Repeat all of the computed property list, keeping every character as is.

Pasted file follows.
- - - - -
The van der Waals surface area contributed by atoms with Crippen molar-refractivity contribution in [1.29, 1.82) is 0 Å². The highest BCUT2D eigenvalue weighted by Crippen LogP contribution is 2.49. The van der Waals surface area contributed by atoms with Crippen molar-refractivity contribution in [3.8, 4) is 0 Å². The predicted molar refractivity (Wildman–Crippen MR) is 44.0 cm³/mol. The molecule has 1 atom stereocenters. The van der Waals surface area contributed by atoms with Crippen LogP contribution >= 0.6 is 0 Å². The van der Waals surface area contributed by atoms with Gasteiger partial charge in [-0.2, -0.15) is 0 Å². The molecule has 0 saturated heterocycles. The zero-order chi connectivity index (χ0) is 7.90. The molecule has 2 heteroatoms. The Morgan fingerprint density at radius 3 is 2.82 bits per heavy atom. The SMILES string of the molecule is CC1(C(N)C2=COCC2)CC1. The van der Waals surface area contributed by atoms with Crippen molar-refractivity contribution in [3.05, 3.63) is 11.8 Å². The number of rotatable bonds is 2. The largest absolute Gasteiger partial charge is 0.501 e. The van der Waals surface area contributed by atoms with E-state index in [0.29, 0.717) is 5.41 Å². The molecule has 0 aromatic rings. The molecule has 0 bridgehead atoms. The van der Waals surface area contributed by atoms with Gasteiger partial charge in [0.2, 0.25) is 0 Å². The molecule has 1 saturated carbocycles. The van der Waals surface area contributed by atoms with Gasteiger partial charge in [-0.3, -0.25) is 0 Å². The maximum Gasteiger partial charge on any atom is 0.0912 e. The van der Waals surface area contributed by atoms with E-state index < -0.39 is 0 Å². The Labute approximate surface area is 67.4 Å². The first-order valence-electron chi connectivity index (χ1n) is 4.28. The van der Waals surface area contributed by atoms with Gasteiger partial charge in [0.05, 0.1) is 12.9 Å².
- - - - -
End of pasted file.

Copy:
The van der Waals surface area contributed by atoms with Crippen molar-refractivity contribution in [1.29, 1.82) is 0 Å². The highest BCUT2D eigenvalue weighted by Crippen LogP contribution is 2.49. The van der Waals surface area contributed by atoms with Crippen molar-refractivity contribution in [3.8, 4) is 0 Å². The predicted molar refractivity (Wildman–Crippen MR) is 44.0 cm³/mol. The molecule has 1 atom stereocenters. The van der Waals surface area contributed by atoms with Crippen LogP contribution >= 0.6 is 0 Å². The van der Waals surface area contributed by atoms with Gasteiger partial charge in [-0.2, -0.15) is 0 Å². The molecule has 0 saturated heterocycles. The zero-order chi connectivity index (χ0) is 7.90. The molecule has 2 heteroatoms. The Morgan fingerprint density at radius 3 is 2.82 bits per heavy atom. The SMILES string of the molecule is CC1(C(N)C2=COCC2)CC1. The van der Waals surface area contributed by atoms with Crippen molar-refractivity contribution in [3.05, 3.63) is 11.8 Å². The number of rotatable bonds is 2. The largest absolute Gasteiger partial charge is 0.501 e. The van der Waals surface area contributed by atoms with E-state index in [0.29, 0.717) is 5.41 Å². The molecule has 0 aromatic rings. The molecule has 0 bridgehead atoms. The van der Waals surface area contributed by atoms with Gasteiger partial charge in [0.2, 0.25) is 0 Å². The molecule has 1 saturated carbocycles. The van der Waals surface area contributed by atoms with Gasteiger partial charge in [-0.3, -0.25) is 0 Å². The maximum Gasteiger partial charge on any atom is 0.0912 e. The van der Waals surface area contributed by atoms with E-state index < -0.39 is 0 Å². The Labute approximate surface area is 67.4 Å². The first-order valence-electron chi connectivity index (χ1n) is 4.28. The van der Waals surface area contributed by atoms with Gasteiger partial charge in [0.05, 0.1) is 12.9 Å².